The Centennial cites Rocky Mountain High-Intensity Drug Trafficking Area data that says marijuana-related traffic deaths increased 62 percent, from 71 to 115 people, after recreational marijuana was legalized in 2013.
"Colorado youth rank No. 1 in the nation for past month marijuana use, 74 percent higher than the national average. Emergency Department rates likely related to marijuana increased 49 percent since Colorado legalized marijuana," the Centennial Institute said.
Eagle County's government collected $160,069 in retail marijuana sales tax in 2016 on sales between $2 million and $2.5 million. Glenwood Springs had $6.7 million in marijuana sales in 2016.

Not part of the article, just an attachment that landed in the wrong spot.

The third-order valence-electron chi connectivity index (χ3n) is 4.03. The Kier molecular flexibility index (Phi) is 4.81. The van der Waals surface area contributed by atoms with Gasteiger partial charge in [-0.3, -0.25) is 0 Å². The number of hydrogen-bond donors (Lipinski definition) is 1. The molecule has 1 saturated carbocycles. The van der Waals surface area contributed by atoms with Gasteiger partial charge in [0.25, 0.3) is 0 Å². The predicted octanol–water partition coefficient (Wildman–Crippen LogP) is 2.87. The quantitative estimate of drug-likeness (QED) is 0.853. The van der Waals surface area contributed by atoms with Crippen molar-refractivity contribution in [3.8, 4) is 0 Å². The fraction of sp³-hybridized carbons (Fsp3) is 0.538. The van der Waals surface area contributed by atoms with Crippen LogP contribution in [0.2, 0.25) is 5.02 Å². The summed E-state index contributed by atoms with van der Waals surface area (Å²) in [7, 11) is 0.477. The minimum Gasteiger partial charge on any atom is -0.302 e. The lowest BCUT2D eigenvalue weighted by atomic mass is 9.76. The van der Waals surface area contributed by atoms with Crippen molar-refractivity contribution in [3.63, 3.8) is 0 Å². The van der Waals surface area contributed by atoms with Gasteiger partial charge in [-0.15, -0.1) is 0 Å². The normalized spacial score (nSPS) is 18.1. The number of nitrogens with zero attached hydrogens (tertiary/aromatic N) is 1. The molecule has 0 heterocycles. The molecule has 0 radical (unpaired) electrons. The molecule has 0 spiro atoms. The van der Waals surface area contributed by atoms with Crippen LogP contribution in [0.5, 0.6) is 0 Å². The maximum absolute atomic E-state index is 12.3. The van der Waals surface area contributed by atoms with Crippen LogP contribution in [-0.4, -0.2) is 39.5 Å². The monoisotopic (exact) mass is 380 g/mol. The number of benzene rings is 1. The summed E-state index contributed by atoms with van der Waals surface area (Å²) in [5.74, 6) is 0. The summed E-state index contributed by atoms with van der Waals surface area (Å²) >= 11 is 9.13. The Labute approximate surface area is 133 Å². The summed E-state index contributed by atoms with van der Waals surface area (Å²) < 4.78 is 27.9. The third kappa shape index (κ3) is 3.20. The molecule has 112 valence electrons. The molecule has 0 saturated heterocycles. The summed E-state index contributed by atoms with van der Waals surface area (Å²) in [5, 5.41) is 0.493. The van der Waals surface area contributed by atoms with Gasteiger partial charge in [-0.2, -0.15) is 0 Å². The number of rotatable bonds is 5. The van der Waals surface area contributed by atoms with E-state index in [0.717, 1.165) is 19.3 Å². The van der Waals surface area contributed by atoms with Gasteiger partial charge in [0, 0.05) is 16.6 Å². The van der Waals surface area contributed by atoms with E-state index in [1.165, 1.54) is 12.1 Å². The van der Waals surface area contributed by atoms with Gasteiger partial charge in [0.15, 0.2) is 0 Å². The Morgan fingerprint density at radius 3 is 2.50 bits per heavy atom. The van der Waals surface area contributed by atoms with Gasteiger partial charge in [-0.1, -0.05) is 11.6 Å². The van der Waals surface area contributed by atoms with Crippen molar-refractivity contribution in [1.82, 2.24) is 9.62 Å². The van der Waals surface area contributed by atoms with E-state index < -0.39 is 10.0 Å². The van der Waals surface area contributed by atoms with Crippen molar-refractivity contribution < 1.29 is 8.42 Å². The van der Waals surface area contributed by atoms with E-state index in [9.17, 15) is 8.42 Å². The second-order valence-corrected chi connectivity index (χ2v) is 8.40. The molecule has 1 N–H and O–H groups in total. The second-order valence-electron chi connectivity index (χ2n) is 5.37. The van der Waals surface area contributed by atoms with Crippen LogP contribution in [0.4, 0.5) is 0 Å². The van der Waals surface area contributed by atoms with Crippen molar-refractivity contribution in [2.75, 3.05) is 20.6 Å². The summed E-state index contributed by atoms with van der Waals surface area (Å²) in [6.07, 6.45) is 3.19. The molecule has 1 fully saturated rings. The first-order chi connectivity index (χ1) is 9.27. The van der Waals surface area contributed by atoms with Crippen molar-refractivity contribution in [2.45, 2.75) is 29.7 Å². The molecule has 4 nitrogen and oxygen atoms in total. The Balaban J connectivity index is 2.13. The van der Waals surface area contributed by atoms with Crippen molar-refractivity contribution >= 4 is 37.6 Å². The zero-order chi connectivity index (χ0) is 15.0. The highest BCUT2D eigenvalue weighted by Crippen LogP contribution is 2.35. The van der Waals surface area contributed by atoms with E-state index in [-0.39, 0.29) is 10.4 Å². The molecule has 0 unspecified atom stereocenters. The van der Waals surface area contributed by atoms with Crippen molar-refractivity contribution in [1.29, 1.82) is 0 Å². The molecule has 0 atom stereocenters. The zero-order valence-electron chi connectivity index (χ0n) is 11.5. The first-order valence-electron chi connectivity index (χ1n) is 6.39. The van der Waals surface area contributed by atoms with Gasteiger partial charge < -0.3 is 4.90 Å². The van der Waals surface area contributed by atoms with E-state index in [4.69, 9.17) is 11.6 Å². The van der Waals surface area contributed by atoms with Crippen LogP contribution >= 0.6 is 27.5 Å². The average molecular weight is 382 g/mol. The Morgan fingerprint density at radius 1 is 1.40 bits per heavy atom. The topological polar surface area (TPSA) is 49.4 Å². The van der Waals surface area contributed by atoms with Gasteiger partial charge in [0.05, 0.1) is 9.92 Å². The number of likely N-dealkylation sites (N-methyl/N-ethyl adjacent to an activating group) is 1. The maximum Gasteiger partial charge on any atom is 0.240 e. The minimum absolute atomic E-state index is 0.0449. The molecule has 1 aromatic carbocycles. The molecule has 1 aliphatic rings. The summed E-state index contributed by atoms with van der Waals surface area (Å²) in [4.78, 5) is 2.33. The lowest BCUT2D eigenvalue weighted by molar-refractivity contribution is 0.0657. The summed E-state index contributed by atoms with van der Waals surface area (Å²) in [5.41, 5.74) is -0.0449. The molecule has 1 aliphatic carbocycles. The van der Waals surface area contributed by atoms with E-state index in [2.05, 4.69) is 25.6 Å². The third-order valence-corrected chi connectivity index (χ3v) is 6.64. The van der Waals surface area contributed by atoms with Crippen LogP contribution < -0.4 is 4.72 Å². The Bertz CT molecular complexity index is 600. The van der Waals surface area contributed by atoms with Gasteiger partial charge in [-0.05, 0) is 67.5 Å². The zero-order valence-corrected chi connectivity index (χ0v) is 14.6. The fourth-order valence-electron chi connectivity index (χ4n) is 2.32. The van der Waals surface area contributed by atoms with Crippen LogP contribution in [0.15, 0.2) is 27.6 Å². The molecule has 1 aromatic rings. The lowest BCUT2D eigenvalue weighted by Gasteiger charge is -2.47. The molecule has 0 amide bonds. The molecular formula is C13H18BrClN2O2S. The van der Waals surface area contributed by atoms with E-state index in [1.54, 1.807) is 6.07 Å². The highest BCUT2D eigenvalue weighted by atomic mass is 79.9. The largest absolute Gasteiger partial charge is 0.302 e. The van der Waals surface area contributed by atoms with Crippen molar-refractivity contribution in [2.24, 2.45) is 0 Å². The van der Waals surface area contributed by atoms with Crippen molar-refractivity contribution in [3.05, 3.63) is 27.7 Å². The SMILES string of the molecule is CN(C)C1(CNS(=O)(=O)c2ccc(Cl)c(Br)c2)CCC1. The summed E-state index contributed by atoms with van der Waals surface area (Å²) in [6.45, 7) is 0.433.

In Steamboat Springs, $10.8 million worth of marijuana was sold, generating $431,113 in tax revenue for the city.
In 2016, Colorado's recreational and medicinal marijuana sales hit $1.3 billion. Nationwide sales are projected to hit $24.5 billion by 2025, according to Denver-based New Frontier Data, a marijuana industry analytics firm.
If the federal government decides to crack down on adult use, then this year alone it could jeopardize $2.5 billion in projected revenue, New Frontier said.
New Frontier projects that by 2020 the marijuana will hit $8.6 billion in annual sales and create almost 300,000 jobs.
Staff Writer Randy Wyrick can be reached at 970-748-2935 and firstname.lastname@example.org.